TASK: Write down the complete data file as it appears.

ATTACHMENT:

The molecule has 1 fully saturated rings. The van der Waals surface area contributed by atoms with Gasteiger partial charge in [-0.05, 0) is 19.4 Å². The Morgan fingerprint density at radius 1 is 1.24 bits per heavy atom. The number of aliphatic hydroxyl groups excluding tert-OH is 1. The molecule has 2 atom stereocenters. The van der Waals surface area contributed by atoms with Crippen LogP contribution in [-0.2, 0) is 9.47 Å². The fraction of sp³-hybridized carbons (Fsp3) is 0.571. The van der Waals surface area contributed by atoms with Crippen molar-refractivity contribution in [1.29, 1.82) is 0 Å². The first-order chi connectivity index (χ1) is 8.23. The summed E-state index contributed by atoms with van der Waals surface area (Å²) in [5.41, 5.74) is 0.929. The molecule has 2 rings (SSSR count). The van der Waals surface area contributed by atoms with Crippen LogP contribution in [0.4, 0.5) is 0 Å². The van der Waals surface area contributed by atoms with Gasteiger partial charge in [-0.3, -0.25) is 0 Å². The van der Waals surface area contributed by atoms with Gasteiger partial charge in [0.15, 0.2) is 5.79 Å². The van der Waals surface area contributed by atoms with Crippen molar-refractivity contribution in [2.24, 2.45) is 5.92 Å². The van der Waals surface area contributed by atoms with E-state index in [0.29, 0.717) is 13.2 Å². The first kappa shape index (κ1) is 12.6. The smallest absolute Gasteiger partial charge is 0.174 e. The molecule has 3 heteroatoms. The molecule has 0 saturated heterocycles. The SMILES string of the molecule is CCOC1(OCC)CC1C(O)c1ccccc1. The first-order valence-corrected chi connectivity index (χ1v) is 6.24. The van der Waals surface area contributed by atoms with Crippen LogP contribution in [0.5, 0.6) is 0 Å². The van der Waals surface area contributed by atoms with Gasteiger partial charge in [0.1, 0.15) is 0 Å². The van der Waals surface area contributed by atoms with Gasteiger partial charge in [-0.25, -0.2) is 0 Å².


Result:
The molecule has 1 fully saturated rings. The van der Waals surface area contributed by atoms with Gasteiger partial charge in [-0.05, 0) is 19.4 Å². The Morgan fingerprint density at radius 1 is 1.24 bits per heavy atom. The number of aliphatic hydroxyl groups excluding tert-OH is 1. The molecule has 2 atom stereocenters. The van der Waals surface area contributed by atoms with Crippen LogP contribution in [-0.2, 0) is 9.47 Å². The fraction of sp³-hybridized carbons (Fsp3) is 0.571. The van der Waals surface area contributed by atoms with Crippen molar-refractivity contribution in [1.29, 1.82) is 0 Å². The first-order chi connectivity index (χ1) is 8.23. The summed E-state index contributed by atoms with van der Waals surface area (Å²) in [5.41, 5.74) is 0.929. The molecule has 2 rings (SSSR count). The van der Waals surface area contributed by atoms with Crippen LogP contribution in [0.4, 0.5) is 0 Å². The van der Waals surface area contributed by atoms with Gasteiger partial charge in [-0.3, -0.25) is 0 Å². The van der Waals surface area contributed by atoms with Gasteiger partial charge in [0.15, 0.2) is 5.79 Å². The van der Waals surface area contributed by atoms with Crippen molar-refractivity contribution in [2.24, 2.45) is 5.92 Å². The van der Waals surface area contributed by atoms with E-state index in [0.29, 0.717) is 13.2 Å². The first kappa shape index (κ1) is 12.6. The smallest absolute Gasteiger partial charge is 0.174 e. The molecule has 3 heteroatoms. The molecule has 0 saturated heterocycles. The SMILES string of the molecule is CCOC1(OCC)CC1C(O)c1ccccc1. The first-order valence-corrected chi connectivity index (χ1v) is 6.24. The van der Waals surface area contributed by atoms with Crippen LogP contribution in [0.5, 0.6) is 0 Å². The van der Waals surface area contributed by atoms with Gasteiger partial charge in [0.1, 0.15) is 0 Å². The van der Waals surface area contributed by atoms with Gasteiger partial charge in [-0.25, -0.2) is 0 Å².